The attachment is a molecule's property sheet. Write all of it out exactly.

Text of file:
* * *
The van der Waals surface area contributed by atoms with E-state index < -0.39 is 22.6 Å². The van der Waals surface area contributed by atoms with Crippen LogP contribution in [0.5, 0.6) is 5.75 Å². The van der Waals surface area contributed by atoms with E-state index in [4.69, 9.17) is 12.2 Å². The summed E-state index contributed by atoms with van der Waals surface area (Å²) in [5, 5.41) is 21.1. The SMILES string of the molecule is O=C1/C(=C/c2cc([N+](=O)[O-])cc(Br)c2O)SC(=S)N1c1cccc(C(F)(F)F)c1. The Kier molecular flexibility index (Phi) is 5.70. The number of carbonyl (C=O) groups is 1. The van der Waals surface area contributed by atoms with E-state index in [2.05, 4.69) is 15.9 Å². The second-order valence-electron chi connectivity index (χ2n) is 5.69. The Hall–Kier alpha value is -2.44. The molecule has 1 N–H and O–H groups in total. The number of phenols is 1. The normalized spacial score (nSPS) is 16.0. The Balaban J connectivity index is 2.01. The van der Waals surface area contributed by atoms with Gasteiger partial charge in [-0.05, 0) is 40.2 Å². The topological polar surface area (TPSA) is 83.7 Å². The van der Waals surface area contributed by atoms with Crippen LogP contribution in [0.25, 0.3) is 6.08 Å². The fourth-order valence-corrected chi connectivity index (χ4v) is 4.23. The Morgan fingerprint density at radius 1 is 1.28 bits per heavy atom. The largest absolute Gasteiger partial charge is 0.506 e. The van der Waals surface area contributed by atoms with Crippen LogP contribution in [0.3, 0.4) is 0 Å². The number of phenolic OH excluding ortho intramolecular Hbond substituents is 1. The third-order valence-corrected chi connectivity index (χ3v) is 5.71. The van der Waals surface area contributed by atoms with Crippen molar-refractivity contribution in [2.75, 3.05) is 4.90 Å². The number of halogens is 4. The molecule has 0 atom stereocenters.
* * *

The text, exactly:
The van der Waals surface area contributed by atoms with E-state index < -0.39 is 22.6 Å². The van der Waals surface area contributed by atoms with Crippen LogP contribution in [0.5, 0.6) is 5.75 Å². The van der Waals surface area contributed by atoms with E-state index in [4.69, 9.17) is 12.2 Å². The summed E-state index contributed by atoms with van der Waals surface area (Å²) in [5, 5.41) is 21.1. The SMILES string of the molecule is O=C1/C(=C/c2cc([N+](=O)[O-])cc(Br)c2O)SC(=S)N1c1cccc(C(F)(F)F)c1. The Kier molecular flexibility index (Phi) is 5.70. The number of carbonyl (C=O) groups is 1. The van der Waals surface area contributed by atoms with E-state index in [2.05, 4.69) is 15.9 Å². The second-order valence-electron chi connectivity index (χ2n) is 5.69. The Hall–Kier alpha value is -2.44. The molecule has 1 N–H and O–H groups in total. The number of phenols is 1. The normalized spacial score (nSPS) is 16.0. The Balaban J connectivity index is 2.01. The van der Waals surface area contributed by atoms with Gasteiger partial charge in [-0.05, 0) is 40.2 Å². The topological polar surface area (TPSA) is 83.7 Å². The van der Waals surface area contributed by atoms with Crippen LogP contribution in [0.25, 0.3) is 6.08 Å². The fourth-order valence-corrected chi connectivity index (χ4v) is 4.23. The Morgan fingerprint density at radius 1 is 1.28 bits per heavy atom. The largest absolute Gasteiger partial charge is 0.506 e. The van der Waals surface area contributed by atoms with Crippen LogP contribution in [0.3, 0.4) is 0 Å². The number of phenolic OH excluding ortho intramolecular Hbond substituents is 1. The third-order valence-corrected chi connectivity index (χ3v) is 5.71. The van der Waals surface area contributed by atoms with Crippen molar-refractivity contribution in [2.75, 3.05) is 4.90 Å². The number of halogens is 4. The molecule has 0 atom stereocenters.